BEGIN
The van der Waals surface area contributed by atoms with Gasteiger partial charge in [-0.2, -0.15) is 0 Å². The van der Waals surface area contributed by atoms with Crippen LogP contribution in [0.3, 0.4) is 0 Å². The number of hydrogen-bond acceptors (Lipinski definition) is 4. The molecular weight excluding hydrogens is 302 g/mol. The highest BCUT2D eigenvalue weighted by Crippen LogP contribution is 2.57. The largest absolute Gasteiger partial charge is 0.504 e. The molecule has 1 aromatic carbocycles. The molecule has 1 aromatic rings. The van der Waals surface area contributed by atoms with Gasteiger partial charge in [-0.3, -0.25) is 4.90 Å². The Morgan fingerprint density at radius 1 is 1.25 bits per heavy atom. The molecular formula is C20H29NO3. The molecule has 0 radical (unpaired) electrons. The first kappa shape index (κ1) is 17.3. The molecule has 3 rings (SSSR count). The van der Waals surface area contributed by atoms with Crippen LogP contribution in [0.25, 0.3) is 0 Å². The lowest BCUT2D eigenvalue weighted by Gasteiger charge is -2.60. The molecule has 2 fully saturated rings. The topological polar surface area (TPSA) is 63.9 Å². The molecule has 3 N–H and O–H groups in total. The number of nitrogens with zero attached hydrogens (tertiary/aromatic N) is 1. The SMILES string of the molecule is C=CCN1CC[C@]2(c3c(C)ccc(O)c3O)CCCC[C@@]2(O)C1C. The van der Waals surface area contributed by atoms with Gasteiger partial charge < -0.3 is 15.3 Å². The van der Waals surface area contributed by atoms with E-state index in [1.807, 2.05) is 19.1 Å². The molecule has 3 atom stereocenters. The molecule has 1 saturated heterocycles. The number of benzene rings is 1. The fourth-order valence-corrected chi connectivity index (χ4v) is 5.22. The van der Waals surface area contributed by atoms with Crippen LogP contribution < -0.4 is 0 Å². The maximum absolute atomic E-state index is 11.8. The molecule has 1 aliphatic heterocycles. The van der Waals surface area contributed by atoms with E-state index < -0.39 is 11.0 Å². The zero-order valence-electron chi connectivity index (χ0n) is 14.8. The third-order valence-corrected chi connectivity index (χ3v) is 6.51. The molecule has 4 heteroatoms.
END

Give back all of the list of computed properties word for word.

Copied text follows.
The van der Waals surface area contributed by atoms with Gasteiger partial charge in [-0.2, -0.15) is 0 Å². The van der Waals surface area contributed by atoms with Crippen LogP contribution in [0.3, 0.4) is 0 Å². The number of hydrogen-bond acceptors (Lipinski definition) is 4. The molecular weight excluding hydrogens is 302 g/mol. The highest BCUT2D eigenvalue weighted by Crippen LogP contribution is 2.57. The largest absolute Gasteiger partial charge is 0.504 e. The molecule has 1 aromatic carbocycles. The molecule has 1 aromatic rings. The van der Waals surface area contributed by atoms with Gasteiger partial charge in [-0.3, -0.25) is 4.90 Å². The Morgan fingerprint density at radius 1 is 1.25 bits per heavy atom. The molecular formula is C20H29NO3. The molecule has 0 radical (unpaired) electrons. The first kappa shape index (κ1) is 17.3. The molecule has 3 rings (SSSR count). The van der Waals surface area contributed by atoms with Crippen LogP contribution in [0.25, 0.3) is 0 Å². The lowest BCUT2D eigenvalue weighted by Gasteiger charge is -2.60. The molecule has 2 fully saturated rings. The topological polar surface area (TPSA) is 63.9 Å². The molecule has 3 N–H and O–H groups in total. The number of nitrogens with zero attached hydrogens (tertiary/aromatic N) is 1. The SMILES string of the molecule is C=CCN1CC[C@]2(c3c(C)ccc(O)c3O)CCCC[C@@]2(O)C1C. The van der Waals surface area contributed by atoms with Gasteiger partial charge < -0.3 is 15.3 Å². The van der Waals surface area contributed by atoms with E-state index in [1.807, 2.05) is 19.1 Å². The molecule has 3 atom stereocenters. The molecule has 1 saturated heterocycles. The number of benzene rings is 1. The fourth-order valence-corrected chi connectivity index (χ4v) is 5.22. The van der Waals surface area contributed by atoms with Crippen LogP contribution < -0.4 is 0 Å². The maximum absolute atomic E-state index is 11.8. The molecule has 1 aliphatic heterocycles. The van der Waals surface area contributed by atoms with E-state index < -0.39 is 11.0 Å². The zero-order valence-electron chi connectivity index (χ0n) is 14.8. The third-order valence-corrected chi connectivity index (χ3v) is 6.51. The molecule has 4 heteroatoms.